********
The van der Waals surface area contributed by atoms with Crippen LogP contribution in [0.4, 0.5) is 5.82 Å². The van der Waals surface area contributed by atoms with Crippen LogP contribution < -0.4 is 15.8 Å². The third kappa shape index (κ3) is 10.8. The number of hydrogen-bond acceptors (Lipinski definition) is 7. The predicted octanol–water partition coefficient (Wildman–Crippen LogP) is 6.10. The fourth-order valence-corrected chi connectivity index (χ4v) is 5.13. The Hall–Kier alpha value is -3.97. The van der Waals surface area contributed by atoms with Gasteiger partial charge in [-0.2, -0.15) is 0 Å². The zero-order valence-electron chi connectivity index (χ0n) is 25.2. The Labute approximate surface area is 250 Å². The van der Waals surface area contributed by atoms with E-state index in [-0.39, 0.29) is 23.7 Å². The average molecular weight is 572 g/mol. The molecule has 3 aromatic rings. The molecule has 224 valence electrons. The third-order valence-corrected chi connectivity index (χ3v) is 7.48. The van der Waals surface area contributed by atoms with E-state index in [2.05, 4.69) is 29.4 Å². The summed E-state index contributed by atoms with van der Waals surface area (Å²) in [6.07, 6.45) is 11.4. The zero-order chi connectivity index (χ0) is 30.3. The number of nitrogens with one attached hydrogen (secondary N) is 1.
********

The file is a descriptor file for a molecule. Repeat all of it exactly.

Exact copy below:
The van der Waals surface area contributed by atoms with Crippen LogP contribution in [0.4, 0.5) is 5.82 Å². The van der Waals surface area contributed by atoms with Crippen LogP contribution < -0.4 is 15.8 Å². The third kappa shape index (κ3) is 10.8. The number of hydrogen-bond acceptors (Lipinski definition) is 7. The predicted octanol–water partition coefficient (Wildman–Crippen LogP) is 6.10. The fourth-order valence-corrected chi connectivity index (χ4v) is 5.13. The Hall–Kier alpha value is -3.97. The van der Waals surface area contributed by atoms with Gasteiger partial charge in [-0.2, -0.15) is 0 Å². The zero-order valence-electron chi connectivity index (χ0n) is 25.2. The Labute approximate surface area is 250 Å². The van der Waals surface area contributed by atoms with E-state index in [-0.39, 0.29) is 23.7 Å². The average molecular weight is 572 g/mol. The molecule has 3 aromatic rings. The molecule has 224 valence electrons. The third-order valence-corrected chi connectivity index (χ3v) is 7.48. The van der Waals surface area contributed by atoms with E-state index in [2.05, 4.69) is 29.4 Å². The summed E-state index contributed by atoms with van der Waals surface area (Å²) in [6.07, 6.45) is 11.4. The zero-order chi connectivity index (χ0) is 30.3. The number of nitrogens with one attached hydrogen (secondary N) is 1.